China is to implement a number of export tariffs on textile products when World Trade Organisation quotas expire at the start of 2005, according to media reports.

The decision was part of a set of measures revealed by the Commerce Ministry following repeated concerns from other manufacturing countries that China will gain a monopoly over the textiles market when quotas end.

The Ministry has expressed concern that Chinese goods will be bombarded with safeguard and anti-dumping restrictions by countries that fear China, which already has a hold on the industry due to its cheap production costs, will gain an even better competitive edge when the quotas disappear.

The ministry has not yet said which products will be affected by the tariffs or revealed the size of the tariffs, but explained that they will focus on quantity, not value.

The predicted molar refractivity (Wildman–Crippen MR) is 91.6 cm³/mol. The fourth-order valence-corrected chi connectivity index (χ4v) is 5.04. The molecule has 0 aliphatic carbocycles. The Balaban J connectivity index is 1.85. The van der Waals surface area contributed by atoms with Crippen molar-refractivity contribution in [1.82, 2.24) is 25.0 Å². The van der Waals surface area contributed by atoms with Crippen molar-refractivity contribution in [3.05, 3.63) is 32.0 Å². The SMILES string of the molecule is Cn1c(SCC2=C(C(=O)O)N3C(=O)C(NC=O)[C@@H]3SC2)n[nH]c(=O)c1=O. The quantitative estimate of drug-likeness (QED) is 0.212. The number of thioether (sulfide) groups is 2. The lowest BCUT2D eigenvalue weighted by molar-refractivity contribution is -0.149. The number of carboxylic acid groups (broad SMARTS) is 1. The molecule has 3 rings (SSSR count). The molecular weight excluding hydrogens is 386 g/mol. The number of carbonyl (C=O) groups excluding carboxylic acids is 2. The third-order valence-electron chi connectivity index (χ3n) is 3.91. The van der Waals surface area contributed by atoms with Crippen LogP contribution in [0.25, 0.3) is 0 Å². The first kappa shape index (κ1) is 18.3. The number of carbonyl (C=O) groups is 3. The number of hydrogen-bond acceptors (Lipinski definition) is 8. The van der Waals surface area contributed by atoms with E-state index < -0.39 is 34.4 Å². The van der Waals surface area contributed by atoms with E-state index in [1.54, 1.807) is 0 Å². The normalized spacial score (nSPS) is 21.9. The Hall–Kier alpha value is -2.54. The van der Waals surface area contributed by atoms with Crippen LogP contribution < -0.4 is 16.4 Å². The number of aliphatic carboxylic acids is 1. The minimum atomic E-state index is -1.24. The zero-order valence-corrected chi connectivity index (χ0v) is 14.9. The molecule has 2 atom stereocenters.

Other measures announced include encouraging textile manufacturers to invest overseas, helping the development of domestic brands, and making it compulsory for companies to report their expansion plans.

The US is already considering imposing import tariffs after domestic textile companies voiced concern that they would suffer from an influx of overseas goods, and the European Commission last week asked China to apply caution in developing its textile industry as it may have a devastating effect on developing countries' economies.

China manufactured 17 per cent of the world's clothes and textiles in 2003, a figure that the WTO predicts will rise to over 50 per cent within three years.